Step One: Focus on expediting permits for commercial, office and industrial real estate projects.
Monday was a big day for local business in Frederick County. Laurie Boyer, Director, Economic Development Division and Gary Hessong, Director, Division of Permitting & Development Review co-chaired a discussion group to talk about “Issues & Opportunities to Enhance Frederick County’s Business Friendly Environment.”
The meeting room in the basement conference room at 30 North Market Street, the home of the Division of Permitting and Development Review, was standing room only.
Filled with commercial real estate brokers, builders, engineers, planners and real estate attorneys from the private sector, there were also members of the county planning staff as well as planning commission members. The private sector attendees were chomping at the bit to share their horror stories with the hosts and offer up suggestion on how the development review and permitting processes can be improved.
Gary Hessong opened with very refreshing remarks stating his desire to make his department much more business friendly. He quickly acknowledged that there are so many areas that need improvement, that he and Laurie will reach out to Denise Jacoby at the Frederick County Builders Association, Ric Adams at the Frederick County Chamber of Commerce and other business groups to use them as resources and conduits to begin the process of improving the environment. They proposed identifying “smaller target groups” that could meet on a “quarterly basis” to prioritize and focus on the various issues.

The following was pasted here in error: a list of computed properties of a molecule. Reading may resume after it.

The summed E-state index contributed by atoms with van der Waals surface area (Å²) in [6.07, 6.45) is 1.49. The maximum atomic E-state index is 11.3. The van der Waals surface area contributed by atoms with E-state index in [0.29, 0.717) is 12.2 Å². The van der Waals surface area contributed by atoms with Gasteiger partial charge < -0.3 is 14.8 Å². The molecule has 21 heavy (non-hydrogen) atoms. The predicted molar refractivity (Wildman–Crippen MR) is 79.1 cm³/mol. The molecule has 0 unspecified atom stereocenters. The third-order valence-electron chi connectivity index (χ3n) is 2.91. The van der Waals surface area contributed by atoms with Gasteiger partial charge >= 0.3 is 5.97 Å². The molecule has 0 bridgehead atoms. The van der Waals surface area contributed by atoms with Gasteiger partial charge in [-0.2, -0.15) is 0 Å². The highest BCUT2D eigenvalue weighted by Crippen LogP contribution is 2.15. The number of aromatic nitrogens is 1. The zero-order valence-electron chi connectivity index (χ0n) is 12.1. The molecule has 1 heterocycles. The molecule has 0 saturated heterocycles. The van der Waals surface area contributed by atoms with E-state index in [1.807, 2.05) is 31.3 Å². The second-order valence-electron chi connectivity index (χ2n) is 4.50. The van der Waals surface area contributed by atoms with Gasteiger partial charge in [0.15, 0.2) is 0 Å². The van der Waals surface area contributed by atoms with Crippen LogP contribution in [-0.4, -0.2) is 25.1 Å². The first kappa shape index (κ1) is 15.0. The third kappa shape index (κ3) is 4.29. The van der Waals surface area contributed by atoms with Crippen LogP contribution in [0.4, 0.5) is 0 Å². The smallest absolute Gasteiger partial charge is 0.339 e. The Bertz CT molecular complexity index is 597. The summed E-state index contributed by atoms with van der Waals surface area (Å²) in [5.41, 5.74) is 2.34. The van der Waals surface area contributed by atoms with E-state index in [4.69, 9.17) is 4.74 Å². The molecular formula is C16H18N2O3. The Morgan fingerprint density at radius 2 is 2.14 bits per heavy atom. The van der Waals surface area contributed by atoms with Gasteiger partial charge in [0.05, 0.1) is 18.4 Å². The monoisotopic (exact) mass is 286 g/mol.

When he opened the floor for comments the hands flew up. Charlie Seymour, a local commercial real estate broker, stated that he has had many experiences where he has brought in new businesses to relocate in Frederick County, but when told that getting there is a two year process to gain site plan approval, they often say “No, thanks.”
Local engineer Bill Brennan with B & R Engineering Group, LLC., stated that while he knows that it is mandatory that county staff members attend the Technical Advisory Committee (TAC) meetings to review plans and proposals with applicants, more often than not many departments are not represented. Hessong acknowledged the problem is real and stated that going forward staff needs to be held accountable.
Mark Friis, President of Rogers Consulting a Germantown based engineering and planning firm stated that now with many application fees being “very high compared to other jurisdictions,” applicants expect service, and they are often outraged that staff does not show up for these meetings.
Doug McMaster with Thompson Gas explained his frustration over the last 5 years on the process he has to go through in order “to be able to apply for a permit” to install a 100 gallon propane tank in a commercial property. For something that Hessong acknowledged should be a one day walk through, McMaster has had to endure a Phase V Environmental site review, produce Forest Resource Ordinance exemptions, and engineered drawings … just to be able to “apply for” a permit.